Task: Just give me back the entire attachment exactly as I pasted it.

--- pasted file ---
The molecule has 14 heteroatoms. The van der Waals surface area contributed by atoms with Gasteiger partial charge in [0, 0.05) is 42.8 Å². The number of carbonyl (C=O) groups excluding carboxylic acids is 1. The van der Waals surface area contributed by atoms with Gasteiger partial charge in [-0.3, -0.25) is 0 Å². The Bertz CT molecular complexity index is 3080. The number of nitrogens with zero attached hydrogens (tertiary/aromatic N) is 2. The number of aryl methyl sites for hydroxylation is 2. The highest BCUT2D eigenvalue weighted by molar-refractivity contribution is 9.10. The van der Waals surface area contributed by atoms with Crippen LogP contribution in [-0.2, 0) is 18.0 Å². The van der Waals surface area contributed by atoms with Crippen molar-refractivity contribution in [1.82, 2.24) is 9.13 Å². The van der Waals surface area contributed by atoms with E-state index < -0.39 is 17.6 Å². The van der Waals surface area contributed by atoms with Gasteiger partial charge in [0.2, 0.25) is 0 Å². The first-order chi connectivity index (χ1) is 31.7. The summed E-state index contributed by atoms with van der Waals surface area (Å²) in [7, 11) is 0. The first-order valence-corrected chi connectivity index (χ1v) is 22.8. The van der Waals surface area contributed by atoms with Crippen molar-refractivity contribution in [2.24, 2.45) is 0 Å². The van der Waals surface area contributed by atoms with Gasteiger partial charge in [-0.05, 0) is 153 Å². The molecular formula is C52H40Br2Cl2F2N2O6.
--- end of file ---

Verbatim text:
The molecule has 14 heteroatoms. The van der Waals surface area contributed by atoms with Gasteiger partial charge in [0, 0.05) is 42.8 Å². The number of carbonyl (C=O) groups excluding carboxylic acids is 1. The van der Waals surface area contributed by atoms with Gasteiger partial charge in [-0.3, -0.25) is 0 Å². The Bertz CT molecular complexity index is 3080. The number of nitrogens with zero attached hydrogens (tertiary/aromatic N) is 2. The number of aryl methyl sites for hydroxylation is 2. The highest BCUT2D eigenvalue weighted by molar-refractivity contribution is 9.10. The van der Waals surface area contributed by atoms with Crippen LogP contribution in [-0.2, 0) is 18.0 Å². The van der Waals surface area contributed by atoms with Crippen molar-refractivity contribution in [1.82, 2.24) is 9.13 Å². The van der Waals surface area contributed by atoms with E-state index < -0.39 is 17.6 Å². The van der Waals surface area contributed by atoms with Gasteiger partial charge in [0.2, 0.25) is 0 Å². The first-order chi connectivity index (χ1) is 31.7. The summed E-state index contributed by atoms with van der Waals surface area (Å²) in [7, 11) is 0. The first-order valence-corrected chi connectivity index (χ1v) is 22.8. The van der Waals surface area contributed by atoms with Crippen molar-refractivity contribution in [2.24, 2.45) is 0 Å². The van der Waals surface area contributed by atoms with Gasteiger partial charge in [-0.05, 0) is 153 Å². The molecular formula is C52H40Br2Cl2F2N2O6.